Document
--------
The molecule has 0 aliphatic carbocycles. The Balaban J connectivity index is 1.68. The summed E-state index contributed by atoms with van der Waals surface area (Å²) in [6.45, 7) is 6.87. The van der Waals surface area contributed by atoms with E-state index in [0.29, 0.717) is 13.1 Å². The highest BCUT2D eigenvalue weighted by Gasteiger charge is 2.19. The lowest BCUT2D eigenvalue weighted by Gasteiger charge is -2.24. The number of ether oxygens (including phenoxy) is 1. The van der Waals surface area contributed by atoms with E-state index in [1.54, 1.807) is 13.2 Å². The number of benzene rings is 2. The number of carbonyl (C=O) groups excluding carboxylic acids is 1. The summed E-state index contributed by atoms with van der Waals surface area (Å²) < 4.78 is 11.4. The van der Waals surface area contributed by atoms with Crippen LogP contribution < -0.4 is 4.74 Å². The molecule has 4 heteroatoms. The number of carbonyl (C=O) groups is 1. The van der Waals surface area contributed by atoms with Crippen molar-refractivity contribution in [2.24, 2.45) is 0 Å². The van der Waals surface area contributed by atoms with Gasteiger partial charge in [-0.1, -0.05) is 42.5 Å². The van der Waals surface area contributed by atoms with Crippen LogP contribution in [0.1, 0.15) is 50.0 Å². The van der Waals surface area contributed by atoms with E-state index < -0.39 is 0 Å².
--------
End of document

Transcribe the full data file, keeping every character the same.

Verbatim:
The molecule has 0 aliphatic carbocycles. The Balaban J connectivity index is 1.68. The summed E-state index contributed by atoms with van der Waals surface area (Å²) in [6.45, 7) is 6.87. The van der Waals surface area contributed by atoms with E-state index in [0.29, 0.717) is 13.1 Å². The highest BCUT2D eigenvalue weighted by Gasteiger charge is 2.19. The lowest BCUT2D eigenvalue weighted by Gasteiger charge is -2.24. The number of ether oxygens (including phenoxy) is 1. The van der Waals surface area contributed by atoms with E-state index in [1.54, 1.807) is 13.2 Å². The number of benzene rings is 2. The number of carbonyl (C=O) groups excluding carboxylic acids is 1. The summed E-state index contributed by atoms with van der Waals surface area (Å²) < 4.78 is 11.4. The van der Waals surface area contributed by atoms with Crippen LogP contribution < -0.4 is 4.74 Å². The molecule has 4 heteroatoms. The number of carbonyl (C=O) groups is 1. The van der Waals surface area contributed by atoms with Crippen molar-refractivity contribution in [2.24, 2.45) is 0 Å². The van der Waals surface area contributed by atoms with Gasteiger partial charge in [-0.1, -0.05) is 42.5 Å². The van der Waals surface area contributed by atoms with Crippen LogP contribution in [0.1, 0.15) is 50.0 Å². The van der Waals surface area contributed by atoms with E-state index < -0.39 is 0 Å².